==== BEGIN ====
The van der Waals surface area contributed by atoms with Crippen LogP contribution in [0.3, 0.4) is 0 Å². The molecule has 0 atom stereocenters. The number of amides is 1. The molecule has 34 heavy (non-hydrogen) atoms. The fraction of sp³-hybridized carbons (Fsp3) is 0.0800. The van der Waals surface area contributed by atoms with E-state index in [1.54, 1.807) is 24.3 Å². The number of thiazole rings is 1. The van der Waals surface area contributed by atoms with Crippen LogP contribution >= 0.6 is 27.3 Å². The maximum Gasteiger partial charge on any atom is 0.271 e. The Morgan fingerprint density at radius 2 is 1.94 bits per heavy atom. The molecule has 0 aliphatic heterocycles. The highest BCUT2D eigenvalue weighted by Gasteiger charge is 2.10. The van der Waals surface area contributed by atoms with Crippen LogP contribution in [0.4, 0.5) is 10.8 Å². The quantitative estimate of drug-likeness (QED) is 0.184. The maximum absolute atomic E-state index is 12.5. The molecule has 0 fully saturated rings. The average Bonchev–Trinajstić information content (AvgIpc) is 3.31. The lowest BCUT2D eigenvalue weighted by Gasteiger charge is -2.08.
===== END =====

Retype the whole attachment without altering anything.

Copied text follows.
The van der Waals surface area contributed by atoms with Crippen LogP contribution in [0.3, 0.4) is 0 Å². The molecule has 0 atom stereocenters. The number of amides is 1. The molecule has 34 heavy (non-hydrogen) atoms. The fraction of sp³-hybridized carbons (Fsp3) is 0.0800. The van der Waals surface area contributed by atoms with E-state index in [1.54, 1.807) is 24.3 Å². The number of thiazole rings is 1. The van der Waals surface area contributed by atoms with Crippen LogP contribution >= 0.6 is 27.3 Å². The maximum Gasteiger partial charge on any atom is 0.271 e. The Morgan fingerprint density at radius 2 is 1.94 bits per heavy atom. The molecule has 0 aliphatic heterocycles. The highest BCUT2D eigenvalue weighted by Gasteiger charge is 2.10. The van der Waals surface area contributed by atoms with Crippen LogP contribution in [0.4, 0.5) is 10.8 Å². The quantitative estimate of drug-likeness (QED) is 0.184. The maximum absolute atomic E-state index is 12.5. The molecule has 0 fully saturated rings. The average Bonchev–Trinajstić information content (AvgIpc) is 3.31. The lowest BCUT2D eigenvalue weighted by Gasteiger charge is -2.08.